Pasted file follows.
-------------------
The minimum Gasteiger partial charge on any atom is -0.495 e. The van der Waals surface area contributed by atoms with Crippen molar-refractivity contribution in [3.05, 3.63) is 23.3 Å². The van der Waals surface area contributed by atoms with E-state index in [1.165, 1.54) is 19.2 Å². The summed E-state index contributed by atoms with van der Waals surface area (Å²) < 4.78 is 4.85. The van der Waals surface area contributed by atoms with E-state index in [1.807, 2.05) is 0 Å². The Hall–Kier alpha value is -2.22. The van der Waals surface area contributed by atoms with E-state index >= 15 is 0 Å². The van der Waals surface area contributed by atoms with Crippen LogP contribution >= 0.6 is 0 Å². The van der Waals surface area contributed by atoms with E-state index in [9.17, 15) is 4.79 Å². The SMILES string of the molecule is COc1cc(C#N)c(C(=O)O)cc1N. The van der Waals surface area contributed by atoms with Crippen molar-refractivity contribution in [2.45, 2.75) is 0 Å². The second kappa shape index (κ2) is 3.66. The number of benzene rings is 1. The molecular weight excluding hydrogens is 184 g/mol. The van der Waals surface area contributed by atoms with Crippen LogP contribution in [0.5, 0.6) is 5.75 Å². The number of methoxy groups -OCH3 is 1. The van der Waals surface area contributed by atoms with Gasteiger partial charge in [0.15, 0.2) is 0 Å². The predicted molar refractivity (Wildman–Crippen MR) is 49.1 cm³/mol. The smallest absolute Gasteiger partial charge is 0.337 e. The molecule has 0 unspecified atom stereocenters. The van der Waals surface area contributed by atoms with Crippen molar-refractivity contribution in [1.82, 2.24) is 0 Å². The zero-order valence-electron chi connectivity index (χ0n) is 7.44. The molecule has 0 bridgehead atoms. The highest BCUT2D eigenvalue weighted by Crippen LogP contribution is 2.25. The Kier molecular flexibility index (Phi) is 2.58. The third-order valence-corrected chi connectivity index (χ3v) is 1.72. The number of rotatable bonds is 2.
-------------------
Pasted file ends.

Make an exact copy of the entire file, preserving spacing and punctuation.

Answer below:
The minimum Gasteiger partial charge on any atom is -0.495 e. The van der Waals surface area contributed by atoms with Crippen molar-refractivity contribution in [3.05, 3.63) is 23.3 Å². The van der Waals surface area contributed by atoms with E-state index in [1.165, 1.54) is 19.2 Å². The summed E-state index contributed by atoms with van der Waals surface area (Å²) < 4.78 is 4.85. The van der Waals surface area contributed by atoms with E-state index in [1.807, 2.05) is 0 Å². The Hall–Kier alpha value is -2.22. The van der Waals surface area contributed by atoms with E-state index >= 15 is 0 Å². The van der Waals surface area contributed by atoms with Crippen LogP contribution >= 0.6 is 0 Å². The van der Waals surface area contributed by atoms with E-state index in [9.17, 15) is 4.79 Å². The SMILES string of the molecule is COc1cc(C#N)c(C(=O)O)cc1N. The van der Waals surface area contributed by atoms with Crippen molar-refractivity contribution in [2.45, 2.75) is 0 Å². The second kappa shape index (κ2) is 3.66. The number of benzene rings is 1. The molecular weight excluding hydrogens is 184 g/mol. The van der Waals surface area contributed by atoms with Crippen LogP contribution in [0.5, 0.6) is 5.75 Å². The number of methoxy groups -OCH3 is 1. The van der Waals surface area contributed by atoms with Gasteiger partial charge in [0.15, 0.2) is 0 Å². The predicted molar refractivity (Wildman–Crippen MR) is 49.1 cm³/mol. The smallest absolute Gasteiger partial charge is 0.337 e. The molecule has 0 unspecified atom stereocenters. The van der Waals surface area contributed by atoms with Crippen molar-refractivity contribution in [1.82, 2.24) is 0 Å². The zero-order valence-electron chi connectivity index (χ0n) is 7.44. The molecule has 0 bridgehead atoms. The highest BCUT2D eigenvalue weighted by Crippen LogP contribution is 2.25. The Kier molecular flexibility index (Phi) is 2.58. The third-order valence-corrected chi connectivity index (χ3v) is 1.72. The number of rotatable bonds is 2.